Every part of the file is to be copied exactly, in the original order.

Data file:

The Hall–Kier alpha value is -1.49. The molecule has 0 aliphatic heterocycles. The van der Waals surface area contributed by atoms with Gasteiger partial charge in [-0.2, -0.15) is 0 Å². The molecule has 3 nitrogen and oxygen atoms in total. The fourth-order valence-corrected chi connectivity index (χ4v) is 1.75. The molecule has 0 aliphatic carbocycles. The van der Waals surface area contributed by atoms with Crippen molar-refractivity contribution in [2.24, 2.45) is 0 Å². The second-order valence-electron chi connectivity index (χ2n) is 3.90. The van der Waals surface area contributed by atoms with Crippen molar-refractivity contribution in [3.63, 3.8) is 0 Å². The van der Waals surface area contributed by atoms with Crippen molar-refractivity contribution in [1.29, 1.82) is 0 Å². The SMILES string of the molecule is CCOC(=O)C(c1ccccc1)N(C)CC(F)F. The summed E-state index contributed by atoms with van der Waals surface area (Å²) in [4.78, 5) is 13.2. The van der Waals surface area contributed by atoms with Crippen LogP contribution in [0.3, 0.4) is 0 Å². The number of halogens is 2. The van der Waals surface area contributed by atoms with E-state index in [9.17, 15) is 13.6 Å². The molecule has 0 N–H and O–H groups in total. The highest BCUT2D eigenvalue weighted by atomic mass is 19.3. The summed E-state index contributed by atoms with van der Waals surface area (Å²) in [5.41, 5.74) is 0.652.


The Hall–Kier alpha value is -1.49. The molecule has 0 aliphatic heterocycles. The van der Waals surface area contributed by atoms with Gasteiger partial charge in [-0.2, -0.15) is 0 Å². The molecule has 3 nitrogen and oxygen atoms in total. The fourth-order valence-corrected chi connectivity index (χ4v) is 1.75. The molecule has 0 aliphatic carbocycles. The van der Waals surface area contributed by atoms with Crippen molar-refractivity contribution in [2.24, 2.45) is 0 Å². The second-order valence-electron chi connectivity index (χ2n) is 3.90. The van der Waals surface area contributed by atoms with Crippen molar-refractivity contribution in [3.63, 3.8) is 0 Å². The van der Waals surface area contributed by atoms with Crippen molar-refractivity contribution in [1.29, 1.82) is 0 Å². The SMILES string of the molecule is CCOC(=O)C(c1ccccc1)N(C)CC(F)F. The summed E-state index contributed by atoms with van der Waals surface area (Å²) in [4.78, 5) is 13.2. The van der Waals surface area contributed by atoms with Crippen LogP contribution in [0.3, 0.4) is 0 Å². The number of halogens is 2. The van der Waals surface area contributed by atoms with E-state index in [9.17, 15) is 13.6 Å². The molecule has 0 N–H and O–H groups in total. The highest BCUT2D eigenvalue weighted by atomic mass is 19.3. The summed E-state index contributed by atoms with van der Waals surface area (Å²) in [5.41, 5.74) is 0.652.